ir counsels were treated with contempt, and the red flag of the New York Tribune symbolized the spirit, principles and policy of the Northern majority. Strange enough is the spectacle now presented by two former competitors for the Presidency--Gen. Scott, the Virginian, leading on the armed crusade of Black Republicanism against his native South, and Gen. Pierce, of New Hampshire, standing almost alone in his section in restating that crusade. Such facts show that the popular instincts are often right, and that when the South preferred the Northern Pierce to the Southern Scott, she acted wisely and bestowed her confidence and her condemnation where both were richly deserved. What a contrast to the course of Pierce, Seymour, Vallandigham, and others, is that of Cushing, Dickinson, Everett, Fillmore, and their associates; what a contrast the public journals of Concord, Bangor, and the New York News and New York Day Book, to those journals which have been scared into the support o
educated and intelligent cannoneer possesses an advantage over the trained hireling which years of drilling cannot compensate. Take an example Gen. Magruder's whole force of artillery at the battle of Bethel consisted of Brown's and Stanard's batteries of howitzers, seven pieces in all. It may be doubted whether the world ever witnessed such a cannonade. There certainly never had been up to that time anything like it on this Continent. So tremendous was it that Butler, in his dispatch to Scott, says that Magruder had twenty-five pieces of cannon. A West Point officer, now in the provisional army of Virginia, a man of intelligence and information, particularly upon the subject of artillery, rode over the ground a few days after the fight, and, judging from the signs still existing, pronounced it to have been astounding, and doubted whether there had ever been anything approaching it. Novo Stanard's battery had practiced a few days at Chimborazo with blank cartridges, but had never
Presentments by the Grand Jury. --The Hustings Court Grand Jury presented the following persons for misdemeanors, viz: Mary Gladson, Washington Brown, John Brogan, Sebastian Knewbard, Patrick McNeal, Benjamin Bolton, Daniel Crawford, E. K. Lockwood, John A. Scott, Michael Kearney, Joseph Vernon, Thomas Smith and Mary Sullivan. The Grand Jury will meet again on Thursday. The Court, by virtue of an ordinance of the Convention of the State of Virginia, passed on the 1st day of July, 1861, order that all able-bodied free male negroes, between the ages of eighteen and fifty years, within the jurisdiction of this Court at the date of the said ordinance, be enrolled, and that said enrollment be deposited in the Clerk's Office of this Court, and that the Mayor of this city be requested to have this order executed. Lucius J. Quinlin, charged with receiving a let of leaf tobacco, (1,000 pounds, worth $100,) on the 4th of July, the property of Wm. H. Kennen and E. H. Chamberlayn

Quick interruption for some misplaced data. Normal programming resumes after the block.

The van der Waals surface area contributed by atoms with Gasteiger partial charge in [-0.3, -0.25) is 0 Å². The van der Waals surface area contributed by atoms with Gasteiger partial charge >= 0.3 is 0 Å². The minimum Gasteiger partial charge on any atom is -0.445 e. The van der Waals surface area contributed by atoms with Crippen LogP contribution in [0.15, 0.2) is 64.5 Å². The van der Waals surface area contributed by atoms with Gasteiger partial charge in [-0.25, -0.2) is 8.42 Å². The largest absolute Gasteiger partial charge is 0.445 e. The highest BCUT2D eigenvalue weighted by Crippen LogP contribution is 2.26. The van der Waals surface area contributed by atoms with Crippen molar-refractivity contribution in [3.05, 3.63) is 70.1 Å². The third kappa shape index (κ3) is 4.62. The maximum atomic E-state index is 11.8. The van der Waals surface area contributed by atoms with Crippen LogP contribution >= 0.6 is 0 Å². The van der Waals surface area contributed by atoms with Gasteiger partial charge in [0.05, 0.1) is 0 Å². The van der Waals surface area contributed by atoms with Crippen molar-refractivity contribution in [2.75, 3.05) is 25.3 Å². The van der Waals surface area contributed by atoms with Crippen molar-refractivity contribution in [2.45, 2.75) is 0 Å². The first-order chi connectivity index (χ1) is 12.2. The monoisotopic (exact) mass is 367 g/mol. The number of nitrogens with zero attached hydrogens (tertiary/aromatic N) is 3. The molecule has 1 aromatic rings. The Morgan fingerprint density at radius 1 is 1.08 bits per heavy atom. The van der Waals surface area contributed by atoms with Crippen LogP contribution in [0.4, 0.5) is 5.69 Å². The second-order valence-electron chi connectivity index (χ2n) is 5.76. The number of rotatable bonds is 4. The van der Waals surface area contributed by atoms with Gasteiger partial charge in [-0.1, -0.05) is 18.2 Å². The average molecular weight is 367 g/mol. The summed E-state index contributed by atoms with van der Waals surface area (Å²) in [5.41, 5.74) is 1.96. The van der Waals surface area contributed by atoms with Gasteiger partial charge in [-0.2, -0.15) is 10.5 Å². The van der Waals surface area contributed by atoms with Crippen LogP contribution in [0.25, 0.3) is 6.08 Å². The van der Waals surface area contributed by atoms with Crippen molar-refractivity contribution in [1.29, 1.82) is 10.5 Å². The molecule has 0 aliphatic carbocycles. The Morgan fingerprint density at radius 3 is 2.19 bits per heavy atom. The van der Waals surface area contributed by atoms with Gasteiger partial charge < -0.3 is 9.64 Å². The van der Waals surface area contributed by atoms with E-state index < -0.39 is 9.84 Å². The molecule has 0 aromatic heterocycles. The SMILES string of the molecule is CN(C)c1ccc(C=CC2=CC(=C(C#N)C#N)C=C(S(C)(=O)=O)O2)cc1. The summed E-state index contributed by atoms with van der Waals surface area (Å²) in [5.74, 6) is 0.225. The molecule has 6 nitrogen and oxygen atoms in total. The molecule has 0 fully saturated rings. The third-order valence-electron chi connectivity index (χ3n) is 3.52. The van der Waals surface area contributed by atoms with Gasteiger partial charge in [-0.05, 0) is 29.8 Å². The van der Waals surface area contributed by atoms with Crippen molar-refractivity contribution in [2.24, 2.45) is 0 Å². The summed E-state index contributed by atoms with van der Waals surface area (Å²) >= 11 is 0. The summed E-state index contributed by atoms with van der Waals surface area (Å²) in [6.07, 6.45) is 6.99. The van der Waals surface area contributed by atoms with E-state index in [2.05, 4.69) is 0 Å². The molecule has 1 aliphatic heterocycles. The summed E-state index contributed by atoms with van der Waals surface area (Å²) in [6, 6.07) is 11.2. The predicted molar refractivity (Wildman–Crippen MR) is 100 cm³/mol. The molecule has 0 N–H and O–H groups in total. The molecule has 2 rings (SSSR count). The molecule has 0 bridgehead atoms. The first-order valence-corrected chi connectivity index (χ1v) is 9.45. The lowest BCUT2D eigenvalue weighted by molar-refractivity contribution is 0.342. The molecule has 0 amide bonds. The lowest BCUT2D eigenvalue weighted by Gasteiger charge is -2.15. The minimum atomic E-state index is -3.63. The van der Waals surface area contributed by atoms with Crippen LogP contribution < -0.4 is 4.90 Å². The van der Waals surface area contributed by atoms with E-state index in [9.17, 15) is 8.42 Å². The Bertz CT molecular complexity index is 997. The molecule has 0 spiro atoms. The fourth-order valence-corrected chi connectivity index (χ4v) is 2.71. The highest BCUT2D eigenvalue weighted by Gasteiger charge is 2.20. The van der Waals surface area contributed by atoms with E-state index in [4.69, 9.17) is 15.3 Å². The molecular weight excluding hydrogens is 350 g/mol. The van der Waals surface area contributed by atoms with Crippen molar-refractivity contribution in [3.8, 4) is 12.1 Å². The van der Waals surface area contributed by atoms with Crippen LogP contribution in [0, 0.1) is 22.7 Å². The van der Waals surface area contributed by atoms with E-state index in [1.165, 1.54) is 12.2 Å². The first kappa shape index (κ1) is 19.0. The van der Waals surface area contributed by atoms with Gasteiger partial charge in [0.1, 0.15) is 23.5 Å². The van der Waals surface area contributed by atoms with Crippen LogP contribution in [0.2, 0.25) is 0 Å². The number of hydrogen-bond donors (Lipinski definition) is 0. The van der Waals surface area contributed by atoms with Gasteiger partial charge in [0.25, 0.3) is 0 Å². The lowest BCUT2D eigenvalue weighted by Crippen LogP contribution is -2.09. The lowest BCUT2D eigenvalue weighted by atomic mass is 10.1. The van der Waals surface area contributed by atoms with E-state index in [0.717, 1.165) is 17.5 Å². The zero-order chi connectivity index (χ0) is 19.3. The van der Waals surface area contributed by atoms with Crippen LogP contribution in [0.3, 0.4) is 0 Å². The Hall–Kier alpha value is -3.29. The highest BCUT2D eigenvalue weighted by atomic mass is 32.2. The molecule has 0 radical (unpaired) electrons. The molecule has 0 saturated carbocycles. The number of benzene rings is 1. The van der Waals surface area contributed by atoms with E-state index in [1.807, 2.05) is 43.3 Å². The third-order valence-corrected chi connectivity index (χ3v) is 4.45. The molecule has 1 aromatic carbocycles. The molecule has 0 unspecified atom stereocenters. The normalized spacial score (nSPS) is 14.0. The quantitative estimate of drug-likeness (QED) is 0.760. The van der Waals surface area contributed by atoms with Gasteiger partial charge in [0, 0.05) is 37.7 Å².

ition of Gen. Banks to make Maryland the grand rendezvous of the armies of the North, in order, 1st, That the people might he held in proper subjection; 2d, That transportation through the centralization of the railroads might be facilitated; and 3d, That a safe retreat of the armies of the Potomac and Shenandoah, if necessary, might be insured, have been considered and the Cabinet are all in favor of sending the troops to the neighborhood of Baltimore. Be it said to the credit of Generals Scott and Dix, that they have been steadily opposed to such a movement, and it will only be perfected in the face of the protests of the best military General and one of the best educated and politic citizen Generals of the armies of the North. In order to guard against Government telegraphic dispatches being used for the information of the Confederates, the Administration has concluded to use a newly invented cypher in transmitting official intelligence. Gen. Heintzleman, in his off